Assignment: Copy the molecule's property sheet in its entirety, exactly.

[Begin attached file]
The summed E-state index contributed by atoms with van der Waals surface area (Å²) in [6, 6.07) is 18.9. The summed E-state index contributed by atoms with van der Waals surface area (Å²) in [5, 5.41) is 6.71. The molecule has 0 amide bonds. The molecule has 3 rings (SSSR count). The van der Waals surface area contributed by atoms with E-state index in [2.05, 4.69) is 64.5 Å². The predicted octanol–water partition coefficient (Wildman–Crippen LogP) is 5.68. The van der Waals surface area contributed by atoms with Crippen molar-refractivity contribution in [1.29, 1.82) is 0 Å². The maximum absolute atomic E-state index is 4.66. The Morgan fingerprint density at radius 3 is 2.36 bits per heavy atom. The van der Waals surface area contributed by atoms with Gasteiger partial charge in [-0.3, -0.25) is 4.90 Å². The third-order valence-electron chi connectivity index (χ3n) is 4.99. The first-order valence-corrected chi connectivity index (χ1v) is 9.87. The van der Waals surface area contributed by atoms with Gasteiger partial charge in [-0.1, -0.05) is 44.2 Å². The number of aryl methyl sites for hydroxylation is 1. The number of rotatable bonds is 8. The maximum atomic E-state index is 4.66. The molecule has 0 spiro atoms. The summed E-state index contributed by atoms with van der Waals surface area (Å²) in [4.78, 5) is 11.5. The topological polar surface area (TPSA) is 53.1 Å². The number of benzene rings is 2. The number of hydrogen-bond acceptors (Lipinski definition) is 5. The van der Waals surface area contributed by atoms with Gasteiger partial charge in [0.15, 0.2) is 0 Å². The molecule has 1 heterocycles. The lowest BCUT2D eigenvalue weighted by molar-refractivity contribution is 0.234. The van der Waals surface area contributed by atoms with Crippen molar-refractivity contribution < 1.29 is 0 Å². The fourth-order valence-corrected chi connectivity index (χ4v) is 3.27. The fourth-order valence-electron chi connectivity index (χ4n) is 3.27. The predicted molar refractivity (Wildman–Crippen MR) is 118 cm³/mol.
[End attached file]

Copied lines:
The summed E-state index contributed by atoms with van der Waals surface area (Å²) in [6, 6.07) is 18.9. The summed E-state index contributed by atoms with van der Waals surface area (Å²) in [5, 5.41) is 6.71. The molecule has 0 amide bonds. The molecule has 3 rings (SSSR count). The van der Waals surface area contributed by atoms with E-state index in [2.05, 4.69) is 64.5 Å². The predicted octanol–water partition coefficient (Wildman–Crippen LogP) is 5.68. The van der Waals surface area contributed by atoms with Crippen molar-refractivity contribution in [1.29, 1.82) is 0 Å². The maximum absolute atomic E-state index is 4.66. The Morgan fingerprint density at radius 3 is 2.36 bits per heavy atom. The van der Waals surface area contributed by atoms with Gasteiger partial charge in [-0.3, -0.25) is 4.90 Å². The third-order valence-electron chi connectivity index (χ3n) is 4.99. The first-order valence-corrected chi connectivity index (χ1v) is 9.87. The van der Waals surface area contributed by atoms with Gasteiger partial charge in [-0.1, -0.05) is 44.2 Å². The number of aryl methyl sites for hydroxylation is 1. The number of rotatable bonds is 8. The maximum atomic E-state index is 4.66. The molecule has 0 spiro atoms. The summed E-state index contributed by atoms with van der Waals surface area (Å²) in [4.78, 5) is 11.5. The topological polar surface area (TPSA) is 53.1 Å². The number of benzene rings is 2. The number of hydrogen-bond acceptors (Lipinski definition) is 5. The van der Waals surface area contributed by atoms with Gasteiger partial charge in [0.15, 0.2) is 0 Å². The molecule has 1 heterocycles. The lowest BCUT2D eigenvalue weighted by molar-refractivity contribution is 0.234. The van der Waals surface area contributed by atoms with Crippen molar-refractivity contribution < 1.29 is 0 Å². The fourth-order valence-corrected chi connectivity index (χ4v) is 3.27. The fourth-order valence-electron chi connectivity index (χ4n) is 3.27. The predicted molar refractivity (Wildman–Crippen MR) is 118 cm³/mol.